Here’s a great tip from TrailMeister reader Lonnie
Carry a small amount of steel wool and a good smoke alarm (nine volt) battery and also some toilet tissue. In case you need a fire. Stick the battery ends into the steel wool. The steel wool will short circuit the battery and turn red hot, thus causing the toilet tissue (or other dry tinder) to ignite.
Creating fire is the primal act of an outdoorsman. And everyone that ventures beyond the safety of the trailhead should know how to start a fire without matches. It’s an essential survival skill.
While the chances of carrying steel wool and a nine volt battery in a perhaps fairly low, the skill of making fire, without matches, should be practiced; just in case. Here are a few other methods by which you can create fire in an emergency.
You never know when you’ll find yourself in a situation where you’ll need a fire, but you don’t have matches. Maybe your horse wanders off during a break with all of your gear. Or you fall off and the horse leaves you. Hopefully you’ll never need to use them but regardless it’s damn cool to know that you can start a fire wherever and whenever you want.
We’ll start with the most primal and move into some just plain nifty ways to make fire that you may not have heard of.
Tom Hanks’ role in Cast Away notwithstanding, the hand drill method of making fire is the most difficult, most primitive, and the most primal. If you’ve got dry wood, and an abundance of determination, you too can make fire in this manner.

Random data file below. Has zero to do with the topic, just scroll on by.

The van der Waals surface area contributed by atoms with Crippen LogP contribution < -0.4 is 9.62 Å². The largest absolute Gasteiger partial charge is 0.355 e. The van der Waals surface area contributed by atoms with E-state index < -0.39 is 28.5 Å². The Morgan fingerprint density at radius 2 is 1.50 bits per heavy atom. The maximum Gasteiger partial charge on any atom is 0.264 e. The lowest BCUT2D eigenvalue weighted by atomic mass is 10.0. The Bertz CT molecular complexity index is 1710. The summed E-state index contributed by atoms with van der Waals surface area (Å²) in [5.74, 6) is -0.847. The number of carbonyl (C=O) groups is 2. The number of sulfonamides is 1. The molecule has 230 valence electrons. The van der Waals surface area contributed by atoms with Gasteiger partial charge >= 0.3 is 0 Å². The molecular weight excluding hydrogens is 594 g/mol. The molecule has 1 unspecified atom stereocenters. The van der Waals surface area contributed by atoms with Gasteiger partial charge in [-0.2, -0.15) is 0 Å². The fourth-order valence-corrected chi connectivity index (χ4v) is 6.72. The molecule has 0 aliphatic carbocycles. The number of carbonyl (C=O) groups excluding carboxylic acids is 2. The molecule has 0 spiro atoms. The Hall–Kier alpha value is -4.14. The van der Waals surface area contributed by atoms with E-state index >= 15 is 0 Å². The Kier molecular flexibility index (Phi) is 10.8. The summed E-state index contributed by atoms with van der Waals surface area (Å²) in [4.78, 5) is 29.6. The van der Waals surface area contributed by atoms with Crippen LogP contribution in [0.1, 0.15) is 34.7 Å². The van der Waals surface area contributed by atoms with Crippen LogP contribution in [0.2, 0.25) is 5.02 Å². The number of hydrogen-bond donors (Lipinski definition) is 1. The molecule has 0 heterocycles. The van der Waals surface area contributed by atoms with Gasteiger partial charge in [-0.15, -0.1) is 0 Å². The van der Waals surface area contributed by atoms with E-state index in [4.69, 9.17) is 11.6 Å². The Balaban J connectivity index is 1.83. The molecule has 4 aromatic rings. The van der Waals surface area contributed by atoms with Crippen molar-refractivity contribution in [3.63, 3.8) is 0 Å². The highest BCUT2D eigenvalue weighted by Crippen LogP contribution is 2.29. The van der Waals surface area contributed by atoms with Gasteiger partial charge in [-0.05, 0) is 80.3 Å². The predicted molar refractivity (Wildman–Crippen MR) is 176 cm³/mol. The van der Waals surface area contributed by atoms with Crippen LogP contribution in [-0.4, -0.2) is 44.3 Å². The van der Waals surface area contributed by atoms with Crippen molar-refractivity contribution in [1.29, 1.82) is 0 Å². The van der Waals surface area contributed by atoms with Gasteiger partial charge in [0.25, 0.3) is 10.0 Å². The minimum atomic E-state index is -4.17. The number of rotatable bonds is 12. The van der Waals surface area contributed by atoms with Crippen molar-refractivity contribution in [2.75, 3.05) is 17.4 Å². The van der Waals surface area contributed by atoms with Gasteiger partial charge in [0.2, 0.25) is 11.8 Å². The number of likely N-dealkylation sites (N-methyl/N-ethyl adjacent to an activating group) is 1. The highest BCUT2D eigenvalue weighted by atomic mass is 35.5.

There are two very different processes that are being referred to when talking about flint and steel:
Why do we care about this distinction? You can light “almost anything” with the new school ferrocerium tools available while there are very few things that will readily accept a spark from the old school, but traditional, flint and steel. We’ll stick with the ferrocerium method for its dependability. These products (With trade names such as: Swedish Fire Steel, Blastmatch, and Metal-Match) can be found in practically any outdoors or convenience store and are a favorite of survival experts, fishermen, and campers for a fool proof way to light anything from fires to stoves and gas barbecues with a shower of 3,000°C (5400°F) sparks.
Using a lens to start a fire is an easy matchless method, just ask any young boy who has melted plastic army men with a magnifying glass on a sunny day. Of course the drawback to the lens based method is that it only works when you have sun. So if it’s night time or overcast, you won’t have any luck.
For those of us who don’t carry a magnifying glass in our saddlebags; eyeglasses, or binocular lenses will also work. Simply angle the lens towards the sun in order to focus the beam into as small an area as possible. Put your tinder nest under this spot and you’ll soon have yourself a fire.
Here's a really cool and effective lens based method that will also start a fire
You can actually make fire from a piece of ice. All you need to do is form the ice into a lens shape and then use it as you would when starting a fire with any other lens. Of course with this method you’ll need both a sunny day, below freezing temperatures and crystal clear water. This is a fun method to play with but it’s much easier to remember to bring along a lighter.
Yes, a soda can, chocolate bar, and a sunny day will make fire.
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